5. What about businesses that don’t comply?

Businesses that don’t comply with GDPR will face heavy consequences. 

Initially, businesses will receive a written warning. Following that, violating companies will be subject to regular data audits, which means granting an auditor access to complex, private and proprietary data.

Beyond that, companies that breach or violate the GDPR may be fined upwards of $23 million or four per cent of an organization’s global turnover, whichever amount is higher.

When the GDPR goes into effect in May 2018, it will become one of the most robust consumer data protection initiatives in the world. As a result, organization should expect the regulation to be strictly enforced.

6. What is expected from companies outside of Europe?

Businesses’ data controllers will be required to guarantee that the data of Europeans is being appropriately secured or anonymized. Data controllers can be liable if gaps or harm is reported.

Data controllers are anticipated to make known any breaches (suspected or otherwise) to local authorities in 72 hours. Users affected are also required to be contacted, with the exclusion of any affected pseudonymized data that won’t fall under similar notification rules.

Companies will also have to begin storing archives of user permissions. Organizations must show that an individual gave permission for their information to be kept, and that their consent records remain correct and recent.

GDPR is set to be one of the most widespread consumer protection programs. Its implementation will likely cause some organizations more headaches than others. But, at the end of the day, it’s crucial to note that the legislation was designed safeguard an individual’s rights in an age when almost every aspect of our lives is stored through the Internet.

Is your company GDPR compliant?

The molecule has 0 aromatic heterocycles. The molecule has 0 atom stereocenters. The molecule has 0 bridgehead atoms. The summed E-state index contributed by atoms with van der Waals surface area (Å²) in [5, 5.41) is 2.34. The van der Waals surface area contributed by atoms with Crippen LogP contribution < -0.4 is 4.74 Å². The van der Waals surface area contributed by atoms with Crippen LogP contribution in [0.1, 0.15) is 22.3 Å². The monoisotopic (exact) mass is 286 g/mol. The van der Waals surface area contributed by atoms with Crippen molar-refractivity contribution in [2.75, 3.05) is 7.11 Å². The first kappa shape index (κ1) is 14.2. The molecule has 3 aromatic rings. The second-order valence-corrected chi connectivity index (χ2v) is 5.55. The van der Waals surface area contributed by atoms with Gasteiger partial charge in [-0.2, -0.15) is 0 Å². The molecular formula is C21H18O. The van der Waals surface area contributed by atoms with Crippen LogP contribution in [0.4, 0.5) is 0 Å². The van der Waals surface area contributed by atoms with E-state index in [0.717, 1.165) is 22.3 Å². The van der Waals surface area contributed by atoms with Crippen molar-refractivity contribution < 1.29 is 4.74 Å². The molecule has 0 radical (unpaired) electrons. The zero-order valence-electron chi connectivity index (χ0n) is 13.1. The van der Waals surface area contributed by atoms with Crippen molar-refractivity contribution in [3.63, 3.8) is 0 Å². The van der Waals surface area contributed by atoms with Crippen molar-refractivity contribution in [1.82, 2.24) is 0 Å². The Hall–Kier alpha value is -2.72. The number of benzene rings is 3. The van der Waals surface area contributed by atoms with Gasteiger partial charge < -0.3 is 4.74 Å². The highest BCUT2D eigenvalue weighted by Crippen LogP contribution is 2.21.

If you aren’t sure, or if you have to think about it, then it’s time to take the first step to becoming compliant with the new regulations and mitigate any potential risk to your company.  Backbone offers services, business processes and technologies that help companies not only prepare for GDPR but help them create a multi-step action plan to become compliant before the May 2018 deadline.  

From the start, Backbone uses a practical approach to GDPR ensuring that your company has a thorough understanding of the data privacy rules and how they relate to GDPR.  From there, Backbone works with your company to assess what changes will apply and what areas may present the greatest risk including what happens when there is a possible data breach, how and where to use encryption for on-premise and cloud infrastructure, as well as security requirements around validating user identities and creation of a broader security measures program.  As part of Backbone’s action plan, we will also help your company design and implement guidelines for privacy-by-design to ensure that you not only become compliant but stay compliant.  While GDPR does create some unique challenges, Backbone will help your company turn it into a competitive advantage and can help you market yourselves to new and existing customers.